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Nothing for Nothing

Emptying the pool table of your soul.

by
Charlie Martin

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August 4, 2013 - 11:00 am

My favorite analogy of this is a game of pool. You start with a nicely orderly set up, the balls racked in a neat triangle at one end and a pool player and cue ball at the other. Hit the cue ball, the rack is “broken”, with balls scattering apparently randomly over the table. When a person chooses to hit the cue ball, that’s karma. The action of the pool balls is vipaka.

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Humans, with their innate need to make patterns, can see things in those arrangements of the balls — three red balls together make a triangle, say — and of course some of those relationships are used by a good pool player to predict parts of what will happen and plan their shots, but the arrangements of the balls at any one time is essentially meaningless, a transient happenstance. On the other hand, if you run that video in reverse, you can see how each ball’s position at any time is in fact a consequence of some action in the past.

Buddhism sees the universe and everything in it as a configuration of the cosmic pool table, one that happens through cause and effect back through time. Some of those configurations have an apparent meaning — we give them names and we look at them as “things”.

My cat Ali’i is asleep under the desk, waiting for me to go to bed. I can look down through the glass and see him, and he certainly looks like something that has an independent existence, volition, a personality (wow, does he!) but if I think back over the ten or so years I’ve had him, he’s eaten a helluva lot of cat food, and excreted it, he’s shed hair and coughed up hairballs and accepted delicious cat treats diffidently but enthusiastically. He’s very different from the kitten I brought home ten years ago, and he probably doesn’t even share many atoms with that kitten now. And, he will go on exchanging atoms, and someday will die, like my Radar did in March, and those atoms will be scattered back to the universe where they will becomes part of something else forever and ever amen.

If we could watch the whole universe, all at once, we could see everything in the universe doing the same thing — arranging and re-arranging, making stars and galaxies and unmaking them, forming planets and then planets dissolving as their star changes. But none of those things has any independent existence: no matter what, we could follow every atom back through history from wherever they happen to be now.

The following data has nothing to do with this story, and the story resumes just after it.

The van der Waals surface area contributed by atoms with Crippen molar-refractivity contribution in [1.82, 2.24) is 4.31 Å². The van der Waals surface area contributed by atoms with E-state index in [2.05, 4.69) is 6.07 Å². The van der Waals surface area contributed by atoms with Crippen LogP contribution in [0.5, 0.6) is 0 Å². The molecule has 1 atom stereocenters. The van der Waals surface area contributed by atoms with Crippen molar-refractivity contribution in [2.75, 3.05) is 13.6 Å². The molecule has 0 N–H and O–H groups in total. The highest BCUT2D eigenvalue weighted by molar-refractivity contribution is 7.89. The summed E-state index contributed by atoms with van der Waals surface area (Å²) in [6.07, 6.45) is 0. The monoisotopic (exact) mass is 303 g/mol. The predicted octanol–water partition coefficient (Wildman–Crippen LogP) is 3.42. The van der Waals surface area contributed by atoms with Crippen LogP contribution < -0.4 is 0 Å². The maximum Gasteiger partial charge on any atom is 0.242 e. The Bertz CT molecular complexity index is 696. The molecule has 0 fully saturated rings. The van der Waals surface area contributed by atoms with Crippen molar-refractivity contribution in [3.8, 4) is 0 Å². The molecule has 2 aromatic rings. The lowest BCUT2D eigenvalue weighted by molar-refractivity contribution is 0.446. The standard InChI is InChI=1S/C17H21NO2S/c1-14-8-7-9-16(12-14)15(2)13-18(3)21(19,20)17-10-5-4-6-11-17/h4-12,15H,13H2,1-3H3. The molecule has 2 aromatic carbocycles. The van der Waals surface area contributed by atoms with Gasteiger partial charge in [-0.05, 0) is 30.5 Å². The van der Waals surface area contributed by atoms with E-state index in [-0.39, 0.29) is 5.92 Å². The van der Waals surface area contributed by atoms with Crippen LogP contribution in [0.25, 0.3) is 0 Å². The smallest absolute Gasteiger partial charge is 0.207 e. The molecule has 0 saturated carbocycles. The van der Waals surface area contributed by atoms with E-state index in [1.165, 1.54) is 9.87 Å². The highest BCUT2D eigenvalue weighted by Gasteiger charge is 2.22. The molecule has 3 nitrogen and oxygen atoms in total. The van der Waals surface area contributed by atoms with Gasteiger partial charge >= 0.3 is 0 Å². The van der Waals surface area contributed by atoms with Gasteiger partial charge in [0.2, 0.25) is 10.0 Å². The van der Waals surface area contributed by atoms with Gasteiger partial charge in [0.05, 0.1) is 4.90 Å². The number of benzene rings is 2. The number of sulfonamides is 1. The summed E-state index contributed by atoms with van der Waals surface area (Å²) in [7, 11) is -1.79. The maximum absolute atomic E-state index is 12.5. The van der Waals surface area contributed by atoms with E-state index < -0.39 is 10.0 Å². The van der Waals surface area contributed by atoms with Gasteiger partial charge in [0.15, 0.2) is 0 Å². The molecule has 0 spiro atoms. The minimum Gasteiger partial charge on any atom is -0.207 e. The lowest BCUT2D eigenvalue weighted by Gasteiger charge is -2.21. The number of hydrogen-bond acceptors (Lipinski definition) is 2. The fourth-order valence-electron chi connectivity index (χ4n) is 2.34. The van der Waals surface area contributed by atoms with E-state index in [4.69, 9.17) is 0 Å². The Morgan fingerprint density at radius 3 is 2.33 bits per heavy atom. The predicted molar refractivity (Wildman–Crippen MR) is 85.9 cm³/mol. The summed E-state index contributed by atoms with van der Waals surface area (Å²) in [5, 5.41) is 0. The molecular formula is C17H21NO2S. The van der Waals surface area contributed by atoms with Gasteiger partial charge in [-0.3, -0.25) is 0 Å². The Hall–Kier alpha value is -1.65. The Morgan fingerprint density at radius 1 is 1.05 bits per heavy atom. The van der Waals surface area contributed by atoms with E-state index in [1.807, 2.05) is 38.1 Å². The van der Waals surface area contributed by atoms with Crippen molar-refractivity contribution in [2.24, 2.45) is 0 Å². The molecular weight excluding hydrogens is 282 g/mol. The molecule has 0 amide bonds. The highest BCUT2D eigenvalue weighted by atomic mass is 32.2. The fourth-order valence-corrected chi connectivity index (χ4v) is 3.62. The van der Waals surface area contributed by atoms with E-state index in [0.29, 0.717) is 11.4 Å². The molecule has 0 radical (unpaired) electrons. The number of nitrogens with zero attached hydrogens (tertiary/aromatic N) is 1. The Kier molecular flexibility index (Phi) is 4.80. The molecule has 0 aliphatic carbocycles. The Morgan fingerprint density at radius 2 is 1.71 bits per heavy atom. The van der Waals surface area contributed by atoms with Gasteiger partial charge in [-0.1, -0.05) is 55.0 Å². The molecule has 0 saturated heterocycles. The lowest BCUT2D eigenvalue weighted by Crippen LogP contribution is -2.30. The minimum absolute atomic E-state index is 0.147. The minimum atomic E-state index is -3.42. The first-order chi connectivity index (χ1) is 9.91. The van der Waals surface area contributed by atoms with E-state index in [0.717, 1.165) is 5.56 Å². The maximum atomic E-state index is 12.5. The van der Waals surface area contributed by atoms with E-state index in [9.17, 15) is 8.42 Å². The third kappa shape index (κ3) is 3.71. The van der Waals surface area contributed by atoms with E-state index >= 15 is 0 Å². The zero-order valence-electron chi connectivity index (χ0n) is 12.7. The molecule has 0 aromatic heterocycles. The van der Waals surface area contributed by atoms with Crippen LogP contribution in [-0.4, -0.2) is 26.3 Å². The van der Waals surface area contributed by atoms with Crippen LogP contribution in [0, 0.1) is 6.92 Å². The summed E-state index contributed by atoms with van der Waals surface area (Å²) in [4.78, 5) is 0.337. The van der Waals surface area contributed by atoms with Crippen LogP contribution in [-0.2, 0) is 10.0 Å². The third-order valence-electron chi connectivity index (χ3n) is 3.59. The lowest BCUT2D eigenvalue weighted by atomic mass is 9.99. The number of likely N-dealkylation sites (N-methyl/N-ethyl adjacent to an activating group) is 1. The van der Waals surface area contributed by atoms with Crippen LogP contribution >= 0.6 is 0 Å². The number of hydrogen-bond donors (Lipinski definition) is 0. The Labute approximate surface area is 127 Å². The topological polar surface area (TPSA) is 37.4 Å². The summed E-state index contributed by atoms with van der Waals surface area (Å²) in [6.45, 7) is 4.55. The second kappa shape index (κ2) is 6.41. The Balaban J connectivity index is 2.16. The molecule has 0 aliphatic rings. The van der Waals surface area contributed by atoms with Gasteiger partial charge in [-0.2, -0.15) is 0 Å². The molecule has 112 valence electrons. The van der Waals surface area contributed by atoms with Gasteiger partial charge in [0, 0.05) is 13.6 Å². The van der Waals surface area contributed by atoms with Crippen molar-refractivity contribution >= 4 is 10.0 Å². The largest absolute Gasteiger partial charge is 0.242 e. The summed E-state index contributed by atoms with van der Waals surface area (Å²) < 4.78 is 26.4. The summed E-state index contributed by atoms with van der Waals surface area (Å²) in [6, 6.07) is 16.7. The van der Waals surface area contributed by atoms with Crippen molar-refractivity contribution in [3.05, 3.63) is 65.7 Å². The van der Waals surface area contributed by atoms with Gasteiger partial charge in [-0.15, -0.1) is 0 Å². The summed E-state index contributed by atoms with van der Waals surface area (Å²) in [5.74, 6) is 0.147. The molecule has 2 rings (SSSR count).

What’s more, if we look more and more closely at those temporary arrangements, we can see they are made up of smaller temporary arrangements: cat, to tissues, to cells, to molecules, to atoms, to protons and neutrons, to quarks, and if we really looked, at the tiniest scale for the shortest time, we would see quanta appearing, existing, and disappearing, apparently out of nowhere.

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All Comments   (3)
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I heartily recommend, "Lord of Light" by Zelazny,for a different take on the Buddha
Corwin
PS. Opening office next week
1 year ago
1 year ago Link To Comment
Fair enough, I think it's cool, too.

But watch out: If you enjoy the infinite coolness -- if you even passively experience it as "coolness" -- rather than encountering it with passive indifference, then you do so only by satisfying a desire of which you should already have purged yourself by traveling the appropriate paths.

One must desire nothing; in the Buddha's system carried to its fullness suffering is ended not by fulfillment but by absence of striving. To experience the coolness of meaning is to have had a need for meaning and to have found it satisfied, however temporarily and inadequately. And there is a value-judgment implied: meaning is better than non-meaning. Gotta watch that!
1 year ago
1 year ago Link To Comment
Because, after all, it's impossible to enjoy something without striving to have that and avoid all those times when you're not noticing it.

Go back and think again, young padawan.
1 year ago
1 year ago Link To Comment
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